Roxana Preda initiated The Cantos Project in the months following the London Conference in 2011. She solicited copyright permission from New Directions and Mary de Rachewiltz, outlining the rationale of the project and the needs it was meant to address. The primary goals of the project are twofold: maintain and develop the current and future readership of the poem through multimedia annotation; further, provide a space where the community of Pound scholars, as well as students of the poem can find the best work of the past, talk to each other and develop the scholarship of the future. The Cantos Project is an interactive, dynamic website where scholars can intervene, create glosses, update existing annotation, upload essays, images and audio material, initiate discussion threads, and communicate with other scholars.
Permission to proceed was graciously granted by New Directions in February 2012 and formally reinforced in March 2013. The negotiations established that only six cantos would be available for display at any one time.
At the request of New Directions, Roxana assembled a board of scholars who agreed to supervise the project as a whole.
This board consists of:
Prof. David A. Moody,
Prof. Ron Bush,
Prof. Walter Baumann, (UK),
Prof. Richard Sieburth,
Prof. Alec Marsh, (US),
Prof. Massimo Bacigalupo (Italy),
Prof. Leon Surette
Prof. Demetres Tryphonopoulos (Canada).
Prof. Ira Nadel
Organization of the site:
The scholarship and the audio-visual material is to be organized on four levels, as the pages of The Cantos Project proceed:
- Homepage level – books on The Cantos as a whole, first as a bibliography, then including links to full electronic texts wherever possible.
- Cycle level – books and articles focused on the specific sections of the poem.
- Canto title page level – articles focused on the individual canto interpretation and relations to its sources.
- Canto lines level – multimedia annotation.
Levels of access:
- non-registered users will be able to read the cantos text and the annotation, look at the illustrations and become familiar with everything happening on the website, events, reviews, existing discussions.
- Contributors will be able to upload their own materials, whether essays, reviews, illustrations, video or recordings. When registering as contributors, they fill out a form with their university affiliation.
- Editors are managing the site, providing the first input and evaluating contributions. Scholars who would like a deeper involvement with the project and wish to become editors themselves, please make contact with senior editor, Roxana Preda through the website contact form.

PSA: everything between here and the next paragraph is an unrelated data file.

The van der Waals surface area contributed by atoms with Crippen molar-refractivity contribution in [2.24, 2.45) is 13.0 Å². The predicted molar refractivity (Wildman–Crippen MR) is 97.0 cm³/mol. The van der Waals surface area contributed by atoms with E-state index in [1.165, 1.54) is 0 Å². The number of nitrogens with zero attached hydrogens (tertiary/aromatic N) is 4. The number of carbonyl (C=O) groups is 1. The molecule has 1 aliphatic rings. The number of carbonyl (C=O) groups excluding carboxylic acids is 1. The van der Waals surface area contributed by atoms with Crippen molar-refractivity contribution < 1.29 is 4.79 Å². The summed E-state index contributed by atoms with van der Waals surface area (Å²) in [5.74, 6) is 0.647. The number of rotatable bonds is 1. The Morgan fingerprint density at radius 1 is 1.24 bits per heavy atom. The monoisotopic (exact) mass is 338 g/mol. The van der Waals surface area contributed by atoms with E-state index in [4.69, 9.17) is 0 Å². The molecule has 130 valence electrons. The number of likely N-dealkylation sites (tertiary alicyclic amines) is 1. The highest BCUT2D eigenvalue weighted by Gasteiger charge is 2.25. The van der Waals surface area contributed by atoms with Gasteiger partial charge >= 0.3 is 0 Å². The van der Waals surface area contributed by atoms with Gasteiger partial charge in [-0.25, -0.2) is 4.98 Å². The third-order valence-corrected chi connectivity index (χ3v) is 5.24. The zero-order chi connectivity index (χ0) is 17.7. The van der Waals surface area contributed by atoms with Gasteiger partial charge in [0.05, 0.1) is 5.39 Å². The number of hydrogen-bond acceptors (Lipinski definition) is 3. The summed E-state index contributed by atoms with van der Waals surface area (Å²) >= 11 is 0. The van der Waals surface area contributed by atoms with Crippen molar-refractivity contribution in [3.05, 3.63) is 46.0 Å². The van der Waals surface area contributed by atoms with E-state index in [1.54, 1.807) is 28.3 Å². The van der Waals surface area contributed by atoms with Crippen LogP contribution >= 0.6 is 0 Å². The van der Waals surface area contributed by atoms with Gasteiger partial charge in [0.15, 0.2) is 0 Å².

Annotation will be of two kinds:
- minimal - for readers who need essential information or a reminder. This annotation will look like an electronic card which opens when the reader hovers over an underlined word. The advantage of minimal annotation is that s/he will not leave the page and the reading of the poem can proceed almost continuously. The annotation will disappear as soon as the user moves the mouse.
- Extended – which opens a new page and can be developed in detail by subsequent contributions. The extended annotation opens when the reader clicks on a linked word.
To ensure full verifiability, the annotations will be numbered and referenced. As the work proceeds, the glosses will be transferred to an online companion on the site.
In principle, the editors will provide the minimal annotation, which will work as a basis for the extended one. Scholars will be able to change, update or develop the glosses, which in turn will be subjected to the control of the editors and the scholarly board.
The editors will submit every annotated canto to the scholarly board before publishing on the site.
II. The poem text:
The text displayed on the site will be that of the latest New Directions edition so as to ensure continuity between the electronic text and the hard copy edition for the contemporary reader.
Readings of the cantos will be provided from the audio player on the title page of every canto. It is the editors’ goal to link every poem to the old readings (now preserved at Penn Sound) and to open the way to new, contemporary ones.